The genius of IWBTG Part 2: Teaching by not teaching

Posted: July 29, 2012

Continuing in my fairly lengthy rebuttal of the notion that IWBTG is the “worst game ever”, (part one available here) I wanted to talk about an aspect of the game often raised as its biggest failing and a classic design failure by its detractors. The game doesn’t teach you anything about its rules! How is it fair that when a new player walks under that cherry* tree for the first time, the cherry falls from the sky and kills him? Even more pertinent: how is it fair that when the player tries to jump over another tree, this time the cherry flies upwards instead and kills him? They had no reason to expect that would happen, and the cherry flies far too fast to be reacted to without anticipation. Isn’t this just being malicious for the sake of being malicious? If anything can kill you in this game, isn’t playing it just a pointless and repetitive exercise in trial and error?

The situation I described with the cherry trees is actually the very first challenge presented by the game. Well actually it’s the second challenge, but I’ll come to that. The cherry tree screen looks like this:

A pleasant scene where absolutely nothing will kill you as you are gently welcomed into the game world.

A very clear path is laid ahead of you; walk down the grassy path to the right so you can climb on to the platforms above, and jump across to the left. Easy right? The fruit in the trees would disagree. The whole scene is inanimate other than the player, and the cherries which wobble in the trees. This alone already implies an interactivity; this also often tricks players into trying to collect them as though they were items or points. Either way, a new player who has never played or seen this screen before is going to get killed by a cherry. A cherry will kill you on touch, and are completely stationary until you enter a trigger area directly below them that causes them to fall straight down at an alarming speed. Meaning to pass them you generally have to trigger each one, then move quickly out of the way. Some of them you can pass under by just moving at full speed.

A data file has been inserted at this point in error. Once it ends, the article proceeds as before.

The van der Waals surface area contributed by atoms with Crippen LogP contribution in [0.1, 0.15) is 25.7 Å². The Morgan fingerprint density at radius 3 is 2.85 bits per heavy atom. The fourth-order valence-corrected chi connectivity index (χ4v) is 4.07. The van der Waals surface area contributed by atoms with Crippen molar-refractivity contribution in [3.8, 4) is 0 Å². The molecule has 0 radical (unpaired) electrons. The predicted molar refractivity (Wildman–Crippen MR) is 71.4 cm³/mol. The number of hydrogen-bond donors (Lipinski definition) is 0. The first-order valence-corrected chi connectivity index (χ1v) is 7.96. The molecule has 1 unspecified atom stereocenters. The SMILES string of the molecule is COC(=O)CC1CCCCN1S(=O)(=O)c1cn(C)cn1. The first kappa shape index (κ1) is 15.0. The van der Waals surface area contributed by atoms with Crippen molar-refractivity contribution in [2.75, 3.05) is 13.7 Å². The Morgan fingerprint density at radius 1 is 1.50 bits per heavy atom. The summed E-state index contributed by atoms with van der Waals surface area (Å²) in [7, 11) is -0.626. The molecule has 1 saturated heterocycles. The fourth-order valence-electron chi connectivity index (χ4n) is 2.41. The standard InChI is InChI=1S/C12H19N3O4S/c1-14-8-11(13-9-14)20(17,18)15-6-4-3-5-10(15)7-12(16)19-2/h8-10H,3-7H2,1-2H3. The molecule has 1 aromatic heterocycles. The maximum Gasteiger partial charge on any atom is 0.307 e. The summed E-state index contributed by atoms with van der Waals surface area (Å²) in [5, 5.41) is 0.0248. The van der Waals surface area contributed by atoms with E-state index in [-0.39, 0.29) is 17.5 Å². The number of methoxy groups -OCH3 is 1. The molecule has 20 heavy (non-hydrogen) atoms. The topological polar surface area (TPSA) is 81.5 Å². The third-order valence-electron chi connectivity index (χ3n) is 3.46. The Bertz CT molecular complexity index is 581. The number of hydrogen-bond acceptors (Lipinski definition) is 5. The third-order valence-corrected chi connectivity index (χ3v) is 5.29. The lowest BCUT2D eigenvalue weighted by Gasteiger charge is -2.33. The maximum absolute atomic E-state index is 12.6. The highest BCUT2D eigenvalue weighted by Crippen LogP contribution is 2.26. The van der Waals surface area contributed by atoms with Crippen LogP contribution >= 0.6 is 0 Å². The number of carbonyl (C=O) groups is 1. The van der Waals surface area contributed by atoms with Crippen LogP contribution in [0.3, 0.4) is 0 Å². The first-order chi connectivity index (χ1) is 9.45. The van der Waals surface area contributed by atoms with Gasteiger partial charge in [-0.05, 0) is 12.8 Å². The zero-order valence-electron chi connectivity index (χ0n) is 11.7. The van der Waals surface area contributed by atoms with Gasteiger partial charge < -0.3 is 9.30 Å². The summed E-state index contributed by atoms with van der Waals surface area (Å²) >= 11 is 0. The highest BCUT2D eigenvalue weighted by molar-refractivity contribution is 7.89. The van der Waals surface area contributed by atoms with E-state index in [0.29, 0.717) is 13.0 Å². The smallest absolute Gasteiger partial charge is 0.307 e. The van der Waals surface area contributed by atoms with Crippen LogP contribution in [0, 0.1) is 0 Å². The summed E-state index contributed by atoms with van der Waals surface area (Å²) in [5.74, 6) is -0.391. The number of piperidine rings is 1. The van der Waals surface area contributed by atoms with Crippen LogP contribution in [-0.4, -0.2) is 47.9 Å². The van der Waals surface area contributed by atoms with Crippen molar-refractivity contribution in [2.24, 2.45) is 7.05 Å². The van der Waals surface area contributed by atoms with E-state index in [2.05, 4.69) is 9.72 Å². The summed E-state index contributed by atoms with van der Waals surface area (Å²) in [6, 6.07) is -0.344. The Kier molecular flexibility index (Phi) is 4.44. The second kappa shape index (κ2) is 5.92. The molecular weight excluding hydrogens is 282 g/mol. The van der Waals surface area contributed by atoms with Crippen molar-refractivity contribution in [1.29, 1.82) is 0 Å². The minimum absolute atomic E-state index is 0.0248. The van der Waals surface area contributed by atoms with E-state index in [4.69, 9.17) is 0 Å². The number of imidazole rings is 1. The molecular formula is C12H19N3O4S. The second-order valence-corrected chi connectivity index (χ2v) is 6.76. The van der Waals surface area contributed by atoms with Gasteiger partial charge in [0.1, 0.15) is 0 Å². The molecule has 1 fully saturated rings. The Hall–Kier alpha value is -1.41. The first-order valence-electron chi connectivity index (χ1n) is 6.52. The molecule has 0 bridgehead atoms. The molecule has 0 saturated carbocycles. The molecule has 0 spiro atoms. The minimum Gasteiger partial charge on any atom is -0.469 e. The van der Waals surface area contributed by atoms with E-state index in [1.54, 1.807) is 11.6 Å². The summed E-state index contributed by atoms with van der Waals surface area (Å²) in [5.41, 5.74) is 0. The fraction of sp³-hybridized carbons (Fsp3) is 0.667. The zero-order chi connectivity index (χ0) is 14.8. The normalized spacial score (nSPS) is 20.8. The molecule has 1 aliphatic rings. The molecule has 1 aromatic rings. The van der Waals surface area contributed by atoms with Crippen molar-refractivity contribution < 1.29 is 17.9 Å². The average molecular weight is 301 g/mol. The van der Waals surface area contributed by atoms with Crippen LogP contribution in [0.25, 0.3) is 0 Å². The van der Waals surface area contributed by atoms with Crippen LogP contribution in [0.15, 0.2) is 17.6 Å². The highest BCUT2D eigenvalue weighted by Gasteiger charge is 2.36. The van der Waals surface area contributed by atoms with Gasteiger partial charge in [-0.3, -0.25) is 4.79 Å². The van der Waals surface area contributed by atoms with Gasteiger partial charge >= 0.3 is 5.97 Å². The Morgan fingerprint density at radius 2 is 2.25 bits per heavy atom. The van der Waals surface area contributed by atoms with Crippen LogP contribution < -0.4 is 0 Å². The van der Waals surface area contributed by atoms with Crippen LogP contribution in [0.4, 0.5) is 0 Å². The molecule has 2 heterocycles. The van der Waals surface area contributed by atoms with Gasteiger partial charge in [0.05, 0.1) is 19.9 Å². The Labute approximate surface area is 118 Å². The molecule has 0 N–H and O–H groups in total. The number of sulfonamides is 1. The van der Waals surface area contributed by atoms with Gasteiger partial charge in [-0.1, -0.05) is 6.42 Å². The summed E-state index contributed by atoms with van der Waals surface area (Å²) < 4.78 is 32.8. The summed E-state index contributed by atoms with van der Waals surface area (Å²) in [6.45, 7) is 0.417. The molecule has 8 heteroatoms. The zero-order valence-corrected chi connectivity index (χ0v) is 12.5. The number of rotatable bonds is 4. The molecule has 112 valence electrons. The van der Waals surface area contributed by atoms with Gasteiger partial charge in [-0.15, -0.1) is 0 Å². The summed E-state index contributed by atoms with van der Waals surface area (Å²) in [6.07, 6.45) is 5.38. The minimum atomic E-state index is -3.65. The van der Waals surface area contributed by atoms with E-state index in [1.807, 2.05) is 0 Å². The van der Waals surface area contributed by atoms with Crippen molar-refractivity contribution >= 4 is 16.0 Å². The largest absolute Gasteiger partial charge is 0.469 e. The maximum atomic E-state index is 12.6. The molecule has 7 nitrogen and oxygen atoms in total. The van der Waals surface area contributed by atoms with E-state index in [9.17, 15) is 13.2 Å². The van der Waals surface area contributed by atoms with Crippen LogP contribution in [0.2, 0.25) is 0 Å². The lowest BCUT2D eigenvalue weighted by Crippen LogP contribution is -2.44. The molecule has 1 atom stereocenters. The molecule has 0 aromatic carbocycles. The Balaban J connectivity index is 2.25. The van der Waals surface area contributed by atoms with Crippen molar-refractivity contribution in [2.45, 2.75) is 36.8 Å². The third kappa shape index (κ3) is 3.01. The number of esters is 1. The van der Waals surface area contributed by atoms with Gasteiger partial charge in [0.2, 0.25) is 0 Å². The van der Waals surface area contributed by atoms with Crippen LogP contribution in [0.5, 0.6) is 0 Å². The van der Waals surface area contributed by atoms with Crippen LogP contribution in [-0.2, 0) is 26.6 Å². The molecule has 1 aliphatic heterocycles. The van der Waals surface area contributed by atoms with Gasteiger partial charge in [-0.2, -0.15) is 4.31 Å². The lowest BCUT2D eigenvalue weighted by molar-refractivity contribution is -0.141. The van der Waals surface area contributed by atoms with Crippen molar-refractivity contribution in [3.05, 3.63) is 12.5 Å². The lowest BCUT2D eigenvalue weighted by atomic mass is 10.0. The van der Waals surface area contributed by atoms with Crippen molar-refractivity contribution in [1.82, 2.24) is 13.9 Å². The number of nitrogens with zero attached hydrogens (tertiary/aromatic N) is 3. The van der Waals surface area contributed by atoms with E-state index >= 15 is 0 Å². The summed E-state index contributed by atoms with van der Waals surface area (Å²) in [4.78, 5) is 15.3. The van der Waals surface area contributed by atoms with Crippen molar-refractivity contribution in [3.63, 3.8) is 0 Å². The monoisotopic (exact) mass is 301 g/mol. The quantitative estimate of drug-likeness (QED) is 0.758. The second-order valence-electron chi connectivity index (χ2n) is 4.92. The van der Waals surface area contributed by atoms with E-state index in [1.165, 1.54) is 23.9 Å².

So what is going on here? I just said a new player is more or less destined to die on this screen. Isn’t this a flaw in the game design? Since the mechanics of the fruit are never taught to the player? Not only is this not flawed design, it’s actually an incredibly strong introduction to the game.

Say that walking under the first cherry gets you killed, which (by design) for a new player, is almost guaranteed. This might well be your first death in the game, exposing you to all the wonderful fanfare described in part one. This leaves you somewhat surprised, shocked, and hopefully entertained by the comically simple and unexpected way in which you were killed; especially by something that appears so harmless. Now you instantly expect (correctly) that every cherry on the screen is lethal, and probably behave and ‘trigger’ in similar ways to the first. This is simply because they are all visually identical. If all of these fruit were different colours or sizes you might be left exasperated, not knowing which were lethal or how they would behave. But here the knowledge attained from your first death provides you with all the knowledge you need to pass the first five to ten cherries. Some are positioned in certain heights or trigger in slightly different places forcing you to adjust and learn as you go along, but the most part the first cherry teaches you everything. This object will kill you, and will move at this speed along a straight path when you enter a certain space aligned with it. You must find this space by moving cautiously and then quickly react to the cherry falling. This lesson is not just relevant for this screen, this one death to a cherry – which I say yet again, is almost guaranteed – teaches you all the fundamentals of the entire game:

It isn’t just the rules of the game you’ve been taught, but also its feel, sense of humour and atmosphere. More and more of this is reinforced as you play through the rest of the screen. when you reach the ramp the more observant player will notice not all of the cherries have fallen. Those cherries actually fall upwards at you when you enter any space vertically above them. This again just plays to the humour and reinforces the theme of misdirection and learning to expect the unexpected.